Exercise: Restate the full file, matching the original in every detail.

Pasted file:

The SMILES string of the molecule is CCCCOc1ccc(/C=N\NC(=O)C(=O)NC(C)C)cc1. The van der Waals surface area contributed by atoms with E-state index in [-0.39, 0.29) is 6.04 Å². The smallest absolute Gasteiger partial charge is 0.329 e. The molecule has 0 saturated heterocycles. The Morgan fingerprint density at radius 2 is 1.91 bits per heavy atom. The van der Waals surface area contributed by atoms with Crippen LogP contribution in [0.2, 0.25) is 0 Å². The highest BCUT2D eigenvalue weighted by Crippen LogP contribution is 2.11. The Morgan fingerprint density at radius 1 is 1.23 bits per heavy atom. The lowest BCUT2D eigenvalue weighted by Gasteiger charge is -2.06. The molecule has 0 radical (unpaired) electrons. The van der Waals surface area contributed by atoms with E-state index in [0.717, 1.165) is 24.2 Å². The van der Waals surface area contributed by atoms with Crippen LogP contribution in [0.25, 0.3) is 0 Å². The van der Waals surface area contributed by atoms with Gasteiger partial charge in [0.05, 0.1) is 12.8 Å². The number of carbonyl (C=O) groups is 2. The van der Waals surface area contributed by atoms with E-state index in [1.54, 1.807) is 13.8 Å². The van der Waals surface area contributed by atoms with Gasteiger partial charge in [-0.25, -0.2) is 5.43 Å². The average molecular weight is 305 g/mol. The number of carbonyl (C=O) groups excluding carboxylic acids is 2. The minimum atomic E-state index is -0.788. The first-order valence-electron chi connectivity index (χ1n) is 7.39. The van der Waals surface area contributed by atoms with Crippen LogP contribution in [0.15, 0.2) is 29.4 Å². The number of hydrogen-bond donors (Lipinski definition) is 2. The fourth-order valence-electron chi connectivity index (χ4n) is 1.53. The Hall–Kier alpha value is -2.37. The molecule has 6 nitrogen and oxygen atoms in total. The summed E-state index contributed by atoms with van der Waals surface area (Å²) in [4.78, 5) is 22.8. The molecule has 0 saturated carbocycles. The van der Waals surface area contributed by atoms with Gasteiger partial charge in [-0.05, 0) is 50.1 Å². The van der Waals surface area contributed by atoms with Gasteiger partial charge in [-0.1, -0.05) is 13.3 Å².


The SMILES string of the molecule is CCCCOc1ccc(/C=N\NC(=O)C(=O)NC(C)C)cc1. The van der Waals surface area contributed by atoms with E-state index in [-0.39, 0.29) is 6.04 Å². The smallest absolute Gasteiger partial charge is 0.329 e. The molecule has 0 saturated heterocycles. The Morgan fingerprint density at radius 2 is 1.91 bits per heavy atom. The van der Waals surface area contributed by atoms with Crippen LogP contribution in [0.2, 0.25) is 0 Å². The highest BCUT2D eigenvalue weighted by Crippen LogP contribution is 2.11. The Morgan fingerprint density at radius 1 is 1.23 bits per heavy atom. The lowest BCUT2D eigenvalue weighted by Gasteiger charge is -2.06. The molecule has 0 radical (unpaired) electrons. The van der Waals surface area contributed by atoms with E-state index in [0.717, 1.165) is 24.2 Å². The van der Waals surface area contributed by atoms with Crippen LogP contribution in [0.25, 0.3) is 0 Å². The van der Waals surface area contributed by atoms with Gasteiger partial charge in [0.05, 0.1) is 12.8 Å². The number of carbonyl (C=O) groups is 2. The van der Waals surface area contributed by atoms with E-state index in [1.54, 1.807) is 13.8 Å². The van der Waals surface area contributed by atoms with Gasteiger partial charge in [-0.25, -0.2) is 5.43 Å². The average molecular weight is 305 g/mol. The number of carbonyl (C=O) groups excluding carboxylic acids is 2. The minimum atomic E-state index is -0.788. The first-order valence-electron chi connectivity index (χ1n) is 7.39. The van der Waals surface area contributed by atoms with Crippen LogP contribution in [0.15, 0.2) is 29.4 Å². The number of hydrogen-bond donors (Lipinski definition) is 2. The fourth-order valence-electron chi connectivity index (χ4n) is 1.53. The Hall–Kier alpha value is -2.37. The molecule has 6 nitrogen and oxygen atoms in total. The summed E-state index contributed by atoms with van der Waals surface area (Å²) in [4.78, 5) is 22.8. The molecule has 0 saturated carbocycles. The van der Waals surface area contributed by atoms with Gasteiger partial charge in [-0.05, 0) is 50.1 Å². The van der Waals surface area contributed by atoms with Gasteiger partial charge in [-0.1, -0.05) is 13.3 Å².